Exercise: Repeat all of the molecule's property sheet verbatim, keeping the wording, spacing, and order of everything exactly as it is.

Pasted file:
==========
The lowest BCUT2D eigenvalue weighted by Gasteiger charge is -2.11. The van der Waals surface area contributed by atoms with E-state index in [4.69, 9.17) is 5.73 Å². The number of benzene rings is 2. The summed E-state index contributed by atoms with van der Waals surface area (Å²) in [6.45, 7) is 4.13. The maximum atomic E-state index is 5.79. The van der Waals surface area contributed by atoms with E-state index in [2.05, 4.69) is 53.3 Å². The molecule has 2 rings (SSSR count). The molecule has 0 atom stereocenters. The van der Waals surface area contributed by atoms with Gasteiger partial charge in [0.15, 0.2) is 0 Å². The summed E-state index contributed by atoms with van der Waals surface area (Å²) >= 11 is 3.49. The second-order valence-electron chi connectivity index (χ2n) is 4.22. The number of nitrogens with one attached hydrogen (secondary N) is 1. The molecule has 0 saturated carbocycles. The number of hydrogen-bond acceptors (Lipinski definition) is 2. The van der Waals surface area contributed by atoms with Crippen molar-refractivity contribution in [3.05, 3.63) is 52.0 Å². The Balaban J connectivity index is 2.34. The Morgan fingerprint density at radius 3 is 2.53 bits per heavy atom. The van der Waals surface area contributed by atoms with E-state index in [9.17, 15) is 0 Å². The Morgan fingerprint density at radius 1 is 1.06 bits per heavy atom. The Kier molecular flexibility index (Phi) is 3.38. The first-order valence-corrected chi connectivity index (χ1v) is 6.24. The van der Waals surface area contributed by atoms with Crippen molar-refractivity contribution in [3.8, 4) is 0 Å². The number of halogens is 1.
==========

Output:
The lowest BCUT2D eigenvalue weighted by Gasteiger charge is -2.11. The van der Waals surface area contributed by atoms with E-state index in [4.69, 9.17) is 5.73 Å². The number of benzene rings is 2. The summed E-state index contributed by atoms with van der Waals surface area (Å²) in [6.45, 7) is 4.13. The maximum atomic E-state index is 5.79. The van der Waals surface area contributed by atoms with E-state index in [2.05, 4.69) is 53.3 Å². The molecule has 2 rings (SSSR count). The molecule has 0 atom stereocenters. The van der Waals surface area contributed by atoms with Gasteiger partial charge in [0.15, 0.2) is 0 Å². The summed E-state index contributed by atoms with van der Waals surface area (Å²) >= 11 is 3.49. The second-order valence-electron chi connectivity index (χ2n) is 4.22. The number of nitrogens with one attached hydrogen (secondary N) is 1. The molecule has 0 saturated carbocycles. The number of hydrogen-bond acceptors (Lipinski definition) is 2. The van der Waals surface area contributed by atoms with Crippen molar-refractivity contribution in [3.05, 3.63) is 52.0 Å². The Balaban J connectivity index is 2.34. The Morgan fingerprint density at radius 3 is 2.53 bits per heavy atom. The van der Waals surface area contributed by atoms with E-state index in [9.17, 15) is 0 Å². The Morgan fingerprint density at radius 1 is 1.06 bits per heavy atom. The Kier molecular flexibility index (Phi) is 3.38. The first-order valence-corrected chi connectivity index (χ1v) is 6.24. The van der Waals surface area contributed by atoms with Crippen molar-refractivity contribution in [3.8, 4) is 0 Å². The number of halogens is 1.